Lyn: It’s the world fair from 1931, the man who invented air conditioning. It’s a display stand, and there are 10 girls in very very short skirts holding snow shovels and ice picks and, uh, the snow shovels are all vertical ‘cos these girls are lined up in two rows and right in the middle, between the two rows, is Louis Carrier, who invented aircon and there is a sign over to the side which says “Air Conditioning”, and um the picture itself is in black and white and the article heading is in red and black, so what you were seeing as the fence is this long row of snow shovels and ice picks — not like you’d use in a refrigerator but like you’d use… — and uh, the sharp is definitely there and the top is round and made of a wooden handle that spills onto a metal bone-like thing that goes down the shaft. I think you did pretty well. The entire scene is just cold.

Remote Viwing target image

Remote Viwing target image

GW: That’s interesting. Nothing like any concrete image or visualisation I had in my mind at all!

Lyn: This is one of the things people learn they don’t like about remove viewing — all these nouns they come up with, and you come up with pictures, you know, of telescope dishes and everything… But there is a an archway over this thing that is slanted and it is the thing he’s walking out of, and it forms an arch over these women that were standing there. You come up with these nouns and you think you have a picture of the target, but your subconscious mind says “Go ahead, have your imagination, but I’m going to give you the descriptors of the real target.” You get in your mind one thing and then you describe something else, the real target! In classes, they look at the picture and say “Oh, that’s not what I was scanning”, and you go back and have a look at the target and the descriptors and it’s 90% accurate.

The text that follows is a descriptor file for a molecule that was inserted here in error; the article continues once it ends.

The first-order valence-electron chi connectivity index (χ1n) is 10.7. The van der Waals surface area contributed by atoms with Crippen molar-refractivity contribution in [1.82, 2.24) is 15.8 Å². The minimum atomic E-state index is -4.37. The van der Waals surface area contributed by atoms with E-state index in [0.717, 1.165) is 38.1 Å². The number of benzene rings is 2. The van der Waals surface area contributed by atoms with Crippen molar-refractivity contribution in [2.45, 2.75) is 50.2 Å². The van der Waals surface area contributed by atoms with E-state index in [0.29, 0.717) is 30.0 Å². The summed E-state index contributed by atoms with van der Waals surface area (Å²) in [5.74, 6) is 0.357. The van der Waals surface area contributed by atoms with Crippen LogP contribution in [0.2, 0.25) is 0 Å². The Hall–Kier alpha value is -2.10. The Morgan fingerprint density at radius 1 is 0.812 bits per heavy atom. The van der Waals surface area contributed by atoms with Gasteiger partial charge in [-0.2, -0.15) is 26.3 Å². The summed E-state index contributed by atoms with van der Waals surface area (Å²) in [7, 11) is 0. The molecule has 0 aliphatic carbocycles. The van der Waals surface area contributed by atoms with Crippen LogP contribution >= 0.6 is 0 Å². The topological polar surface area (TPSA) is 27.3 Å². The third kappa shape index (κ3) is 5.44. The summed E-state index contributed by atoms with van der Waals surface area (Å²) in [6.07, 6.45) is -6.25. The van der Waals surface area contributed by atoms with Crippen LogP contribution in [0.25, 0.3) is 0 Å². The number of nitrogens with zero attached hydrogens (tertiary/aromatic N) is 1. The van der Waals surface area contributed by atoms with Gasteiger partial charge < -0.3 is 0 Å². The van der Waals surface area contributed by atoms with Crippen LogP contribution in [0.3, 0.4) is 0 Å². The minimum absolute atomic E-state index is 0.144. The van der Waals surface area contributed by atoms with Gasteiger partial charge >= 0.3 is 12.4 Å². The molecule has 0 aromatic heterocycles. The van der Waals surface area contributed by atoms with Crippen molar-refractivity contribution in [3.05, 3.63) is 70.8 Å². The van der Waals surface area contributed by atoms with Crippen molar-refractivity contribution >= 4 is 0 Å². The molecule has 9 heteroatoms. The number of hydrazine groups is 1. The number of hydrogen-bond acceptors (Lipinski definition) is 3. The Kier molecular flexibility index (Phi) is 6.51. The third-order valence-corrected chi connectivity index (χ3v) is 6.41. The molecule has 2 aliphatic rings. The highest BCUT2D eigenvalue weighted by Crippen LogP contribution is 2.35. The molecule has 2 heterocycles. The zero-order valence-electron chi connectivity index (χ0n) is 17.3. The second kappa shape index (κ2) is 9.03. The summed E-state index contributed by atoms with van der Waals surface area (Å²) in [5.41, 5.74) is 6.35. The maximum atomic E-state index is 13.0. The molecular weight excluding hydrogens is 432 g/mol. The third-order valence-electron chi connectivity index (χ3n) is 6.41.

GW: Looking back over the descriptors, I can see where it’s coming from. I would certainly associate whine with air conditioning units, yeah! Fascinating.

Lyn: Well, while the session wasn’t what we Texan’s call a “real barn burner”, it was VERY impressive for a viewer of your level of training and experience.
You got the dark flooring underneath the ice.
You got the ice itself, saying in the beginning that it was wet and almost liquid.
You described the snow shovels and ice picks very well (I would have focused on the legs, myself!)
You very accurately described the sounds of the air conditioners and the “fresh” smell of the shaved ice.
There were several other minor things about the target which you accurately “nailed”, as well.
All in all, a very impressive session, and it helps me get my point across. I don’t want to show people that I can do it… I want to show them that they can do it.

GW: Well, that’s very generous feedback. Thank you very much.

Lyn: Thank you! It’s been a good session, you did very well.

Red Phone Box, a darkly magical story cycle written by myself, Warren Ellis and twenty-six other writers, and edited by the sublime Salomé Jones, is out now. I think you'll like it.

Posted in paranormal, people, personal.

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Continuing the Discussion

  1. Remote Visions: An Interview with Lyn Buchanan linked to this post on December 4, 2009

    [...] Note: To read the transcript of Lyn guiding me through an attempt at Remote Viewing, click here. [...]